Good post mate - we have all had our laughs about what is happening, but it really is serious stuff, and if you vote to go it alone, then good luck to you all.
I personally believe if there is a split in the union that Scotland will suffer, and England and the reast of the union will move forward, and whilst i will still keep my good friends in Scotland, as countries we will not be "Friends" we will be competitors!!
I only know a dozen or so Scots, and their mood is generally downbeat at the prospect of going it alone
No Jings, that last poll puts NO at 53%, you got it the wrong way round.
I really think polls are pretty useless here - this is not a constituency election where the "swing" is the most important thing, this is a referendum where every single vote counts so asking a "representative" sample is a non-starter as the only sample that matters is the final tally.
This hugely successful Union we've had for 300 years has left hundreds of thousands of Scots poor, dispossed and and disenfranchised. For years they have been off the democratic radar but now have been re-registering in massive numbers. Will they be voting to keep a Tory government we didn't elect and a country blighted by food banks? Do they share Gordon Brown's bizarre delusion that he is still PM or has any kind of power whatsoever to deliver the crazy promises he has been making? Promises that have quite rightly stirred up some real vicious anti-Scottish feeling amongst English MPs and the English people in general? Read the Daily Mail and Daily Telegraph websites today to see the bitterness and bile that will be unleashed on SCotland now regardless of the result. Why hang around for that when we can escape?
I would really like to know who the pollsters are asking.
Take the No side - many moderate people, but a hard core of scared pensioners, BNP types and the Orange Order militants. That is a solid base and it is probably who the pollsters have been talking too - particularly the pensioners who still have landline phones and are about the only ones in this age of PPI calls who still actually answer the phone, thus are easy targets for polling companies. But not representative.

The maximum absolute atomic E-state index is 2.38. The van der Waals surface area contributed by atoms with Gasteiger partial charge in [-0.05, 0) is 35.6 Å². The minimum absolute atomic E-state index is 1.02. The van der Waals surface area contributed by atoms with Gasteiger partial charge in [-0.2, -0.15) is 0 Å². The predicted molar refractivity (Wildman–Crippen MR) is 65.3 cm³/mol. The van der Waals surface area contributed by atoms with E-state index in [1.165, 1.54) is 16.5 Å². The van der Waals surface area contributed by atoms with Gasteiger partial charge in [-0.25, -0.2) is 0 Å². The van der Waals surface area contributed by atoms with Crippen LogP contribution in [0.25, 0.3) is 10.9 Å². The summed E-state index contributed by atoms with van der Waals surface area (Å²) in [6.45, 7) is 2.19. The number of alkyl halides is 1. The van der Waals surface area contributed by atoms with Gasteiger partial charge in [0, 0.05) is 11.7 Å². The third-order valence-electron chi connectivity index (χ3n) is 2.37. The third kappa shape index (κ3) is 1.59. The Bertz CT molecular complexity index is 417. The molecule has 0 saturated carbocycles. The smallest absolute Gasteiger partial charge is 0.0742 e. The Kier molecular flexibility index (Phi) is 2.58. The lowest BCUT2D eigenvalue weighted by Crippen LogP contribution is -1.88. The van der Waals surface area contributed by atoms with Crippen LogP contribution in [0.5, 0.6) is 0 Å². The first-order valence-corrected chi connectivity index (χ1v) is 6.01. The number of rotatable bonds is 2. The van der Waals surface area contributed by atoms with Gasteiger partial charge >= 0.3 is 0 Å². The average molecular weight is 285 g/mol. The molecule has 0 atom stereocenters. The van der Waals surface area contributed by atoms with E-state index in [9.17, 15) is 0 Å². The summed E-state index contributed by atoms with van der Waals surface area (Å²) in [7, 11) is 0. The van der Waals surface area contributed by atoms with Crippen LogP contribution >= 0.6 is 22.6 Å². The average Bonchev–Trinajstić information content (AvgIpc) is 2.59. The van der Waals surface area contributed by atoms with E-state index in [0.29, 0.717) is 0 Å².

Maybe there really is a silent majority who are going to deliver a 53% No victory - but having been up and down the country and talking with people in business, socially and on the streets, I am still expecting a 55%+ Yes.
Anyway, we shall see in less than 18 hours, and I wish everyone on here good luck, and hope regardless of the result there is no real impact on the market - unlike last week where the effect was put on as a piece of drama to scare voters.
I think most Scots would even voting NO would consider themselves Scottish. Equally I consider myself English. The way that being a British citizen has been devalued in the last 50 years and even more so the last 20, I would distance myself from being British. Half the scum of Europe hold a British passport !
I find it immensely sad that whatever happens tomorrow, Scotland will be split down the middle. The wounds will take a long time to heal and resentment will fester for years. I don't think any of us, regardless of party, are particularly well served by the current politicians on both sides of the border. They simply don't connect with the majority of people and most of them are career politicians and looking after themselves. But I don't want regional assemblies and more politicians and more civil servants. Just jobs for the boys and ultimately, higher taxes. Perhaps the way in which schools have unpaid trustees and governers is a system where local governement could encourage those who want to put a little back into society.
I asked one scottish lady how would she feel if she no longer could be called British and after tomorrow might be living in a foreign country. She said it did feel rather frightening.
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